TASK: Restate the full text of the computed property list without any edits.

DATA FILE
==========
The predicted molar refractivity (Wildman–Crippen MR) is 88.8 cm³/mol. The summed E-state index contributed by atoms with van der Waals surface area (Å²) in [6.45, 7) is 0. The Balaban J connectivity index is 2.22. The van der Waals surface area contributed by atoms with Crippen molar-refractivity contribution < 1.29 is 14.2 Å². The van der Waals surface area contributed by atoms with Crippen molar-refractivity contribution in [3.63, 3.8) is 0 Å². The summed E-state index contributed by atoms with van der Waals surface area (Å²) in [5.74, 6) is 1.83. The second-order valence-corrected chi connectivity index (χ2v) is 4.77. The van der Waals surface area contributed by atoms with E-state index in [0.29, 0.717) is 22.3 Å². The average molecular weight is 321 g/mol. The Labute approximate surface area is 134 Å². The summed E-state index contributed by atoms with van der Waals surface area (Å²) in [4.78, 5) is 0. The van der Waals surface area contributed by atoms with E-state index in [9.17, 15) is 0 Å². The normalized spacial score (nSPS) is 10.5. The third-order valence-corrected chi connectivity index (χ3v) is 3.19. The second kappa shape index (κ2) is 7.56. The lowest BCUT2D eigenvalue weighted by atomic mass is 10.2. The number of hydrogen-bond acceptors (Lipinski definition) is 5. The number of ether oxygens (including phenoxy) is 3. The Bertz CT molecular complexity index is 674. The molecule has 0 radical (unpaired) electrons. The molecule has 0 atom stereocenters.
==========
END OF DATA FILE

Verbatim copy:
The predicted molar refractivity (Wildman–Crippen MR) is 88.8 cm³/mol. The summed E-state index contributed by atoms with van der Waals surface area (Å²) in [6.45, 7) is 0. The Balaban J connectivity index is 2.22. The van der Waals surface area contributed by atoms with Crippen molar-refractivity contribution < 1.29 is 14.2 Å². The van der Waals surface area contributed by atoms with Crippen molar-refractivity contribution in [3.63, 3.8) is 0 Å². The summed E-state index contributed by atoms with van der Waals surface area (Å²) in [5.74, 6) is 1.83. The second-order valence-corrected chi connectivity index (χ2v) is 4.77. The van der Waals surface area contributed by atoms with E-state index in [0.29, 0.717) is 22.3 Å². The average molecular weight is 321 g/mol. The Labute approximate surface area is 134 Å². The summed E-state index contributed by atoms with van der Waals surface area (Å²) in [4.78, 5) is 0. The van der Waals surface area contributed by atoms with E-state index in [9.17, 15) is 0 Å². The normalized spacial score (nSPS) is 10.5. The third-order valence-corrected chi connectivity index (χ3v) is 3.19. The second kappa shape index (κ2) is 7.56. The lowest BCUT2D eigenvalue weighted by atomic mass is 10.2. The number of hydrogen-bond acceptors (Lipinski definition) is 5. The number of ether oxygens (including phenoxy) is 3. The Bertz CT molecular complexity index is 674. The molecule has 0 radical (unpaired) electrons. The molecule has 0 atom stereocenters.